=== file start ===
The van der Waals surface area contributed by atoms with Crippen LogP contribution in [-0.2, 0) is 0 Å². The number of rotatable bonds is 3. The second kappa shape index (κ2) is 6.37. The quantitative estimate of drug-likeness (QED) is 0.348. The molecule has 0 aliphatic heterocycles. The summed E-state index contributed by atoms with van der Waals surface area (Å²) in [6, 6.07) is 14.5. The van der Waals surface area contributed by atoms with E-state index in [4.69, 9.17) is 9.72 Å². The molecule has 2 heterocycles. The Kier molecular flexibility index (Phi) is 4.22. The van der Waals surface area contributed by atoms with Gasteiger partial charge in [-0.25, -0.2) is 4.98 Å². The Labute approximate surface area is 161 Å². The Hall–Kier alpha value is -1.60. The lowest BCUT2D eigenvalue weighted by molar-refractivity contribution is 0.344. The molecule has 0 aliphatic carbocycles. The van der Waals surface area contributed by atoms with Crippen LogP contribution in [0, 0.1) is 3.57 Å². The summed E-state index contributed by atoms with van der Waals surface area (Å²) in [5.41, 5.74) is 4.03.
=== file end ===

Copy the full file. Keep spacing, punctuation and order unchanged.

The van der Waals surface area contributed by atoms with Crippen LogP contribution in [-0.2, 0) is 0 Å². The number of rotatable bonds is 3. The second kappa shape index (κ2) is 6.37. The quantitative estimate of drug-likeness (QED) is 0.348. The molecule has 0 aliphatic heterocycles. The summed E-state index contributed by atoms with van der Waals surface area (Å²) in [6, 6.07) is 14.5. The van der Waals surface area contributed by atoms with E-state index in [4.69, 9.17) is 9.72 Å². The molecule has 2 heterocycles. The Kier molecular flexibility index (Phi) is 4.22. The van der Waals surface area contributed by atoms with Gasteiger partial charge in [-0.25, -0.2) is 4.98 Å². The Labute approximate surface area is 161 Å². The Hall–Kier alpha value is -1.60. The lowest BCUT2D eigenvalue weighted by molar-refractivity contribution is 0.344. The molecule has 0 aliphatic carbocycles. The van der Waals surface area contributed by atoms with Crippen LogP contribution in [0, 0.1) is 3.57 Å². The summed E-state index contributed by atoms with van der Waals surface area (Å²) in [5.41, 5.74) is 4.03.